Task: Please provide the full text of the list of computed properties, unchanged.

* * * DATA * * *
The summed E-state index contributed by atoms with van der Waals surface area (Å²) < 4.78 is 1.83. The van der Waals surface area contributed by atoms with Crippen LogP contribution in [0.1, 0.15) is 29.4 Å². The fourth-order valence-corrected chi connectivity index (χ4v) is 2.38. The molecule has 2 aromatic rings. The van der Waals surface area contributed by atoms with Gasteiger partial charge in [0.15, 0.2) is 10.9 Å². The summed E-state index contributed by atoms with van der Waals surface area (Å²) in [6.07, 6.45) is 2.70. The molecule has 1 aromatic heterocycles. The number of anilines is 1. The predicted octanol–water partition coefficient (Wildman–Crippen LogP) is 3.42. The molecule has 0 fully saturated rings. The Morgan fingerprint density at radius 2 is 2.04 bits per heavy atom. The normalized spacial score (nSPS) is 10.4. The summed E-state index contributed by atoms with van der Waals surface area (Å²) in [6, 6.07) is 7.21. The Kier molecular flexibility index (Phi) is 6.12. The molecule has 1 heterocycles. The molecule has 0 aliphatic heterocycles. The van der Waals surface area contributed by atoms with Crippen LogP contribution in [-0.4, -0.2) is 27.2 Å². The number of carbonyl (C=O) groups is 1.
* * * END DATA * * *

The summed E-state index contributed by atoms with van der Waals surface area (Å²) < 4.78 is 1.83. The van der Waals surface area contributed by atoms with Crippen LogP contribution in [0.1, 0.15) is 29.4 Å². The fourth-order valence-corrected chi connectivity index (χ4v) is 2.38. The molecule has 2 aromatic rings. The van der Waals surface area contributed by atoms with Gasteiger partial charge in [0.15, 0.2) is 10.9 Å². The summed E-state index contributed by atoms with van der Waals surface area (Å²) in [6.07, 6.45) is 2.70. The molecule has 1 aromatic heterocycles. The number of anilines is 1. The predicted octanol–water partition coefficient (Wildman–Crippen LogP) is 3.42. The molecule has 0 fully saturated rings. The Morgan fingerprint density at radius 2 is 2.04 bits per heavy atom. The normalized spacial score (nSPS) is 10.4. The summed E-state index contributed by atoms with van der Waals surface area (Å²) in [6, 6.07) is 7.21. The Kier molecular flexibility index (Phi) is 6.12. The molecule has 1 heterocycles. The molecule has 0 aliphatic heterocycles. The van der Waals surface area contributed by atoms with Crippen LogP contribution in [-0.4, -0.2) is 27.2 Å². The number of carbonyl (C=O) groups is 1.